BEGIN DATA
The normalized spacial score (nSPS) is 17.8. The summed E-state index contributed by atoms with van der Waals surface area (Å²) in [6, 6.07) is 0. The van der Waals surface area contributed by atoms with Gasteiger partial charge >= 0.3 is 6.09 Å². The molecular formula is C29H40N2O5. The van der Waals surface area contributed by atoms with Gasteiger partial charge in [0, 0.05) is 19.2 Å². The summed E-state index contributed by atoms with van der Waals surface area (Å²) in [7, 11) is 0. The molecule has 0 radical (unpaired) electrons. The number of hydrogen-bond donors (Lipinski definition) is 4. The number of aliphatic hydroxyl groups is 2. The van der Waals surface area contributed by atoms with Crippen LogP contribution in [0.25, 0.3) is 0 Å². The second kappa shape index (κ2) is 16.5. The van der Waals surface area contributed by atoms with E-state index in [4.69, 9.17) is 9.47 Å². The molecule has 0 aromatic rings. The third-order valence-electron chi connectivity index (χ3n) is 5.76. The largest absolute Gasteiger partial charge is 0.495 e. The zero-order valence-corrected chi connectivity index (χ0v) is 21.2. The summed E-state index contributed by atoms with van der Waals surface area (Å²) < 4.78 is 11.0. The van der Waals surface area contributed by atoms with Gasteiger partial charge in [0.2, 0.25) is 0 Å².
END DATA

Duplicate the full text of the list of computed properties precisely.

The normalized spacial score (nSPS) is 17.8. The summed E-state index contributed by atoms with van der Waals surface area (Å²) in [6, 6.07) is 0. The van der Waals surface area contributed by atoms with Gasteiger partial charge >= 0.3 is 6.09 Å². The molecular formula is C29H40N2O5. The van der Waals surface area contributed by atoms with Gasteiger partial charge in [0, 0.05) is 19.2 Å². The summed E-state index contributed by atoms with van der Waals surface area (Å²) in [7, 11) is 0. The molecule has 0 radical (unpaired) electrons. The number of hydrogen-bond donors (Lipinski definition) is 4. The number of aliphatic hydroxyl groups is 2. The van der Waals surface area contributed by atoms with Crippen LogP contribution in [0.25, 0.3) is 0 Å². The second kappa shape index (κ2) is 16.5. The van der Waals surface area contributed by atoms with E-state index in [4.69, 9.17) is 9.47 Å². The molecule has 0 aromatic rings. The third-order valence-electron chi connectivity index (χ3n) is 5.76. The largest absolute Gasteiger partial charge is 0.495 e. The zero-order valence-corrected chi connectivity index (χ0v) is 21.2. The summed E-state index contributed by atoms with van der Waals surface area (Å²) < 4.78 is 11.0. The van der Waals surface area contributed by atoms with Gasteiger partial charge in [0.2, 0.25) is 0 Å².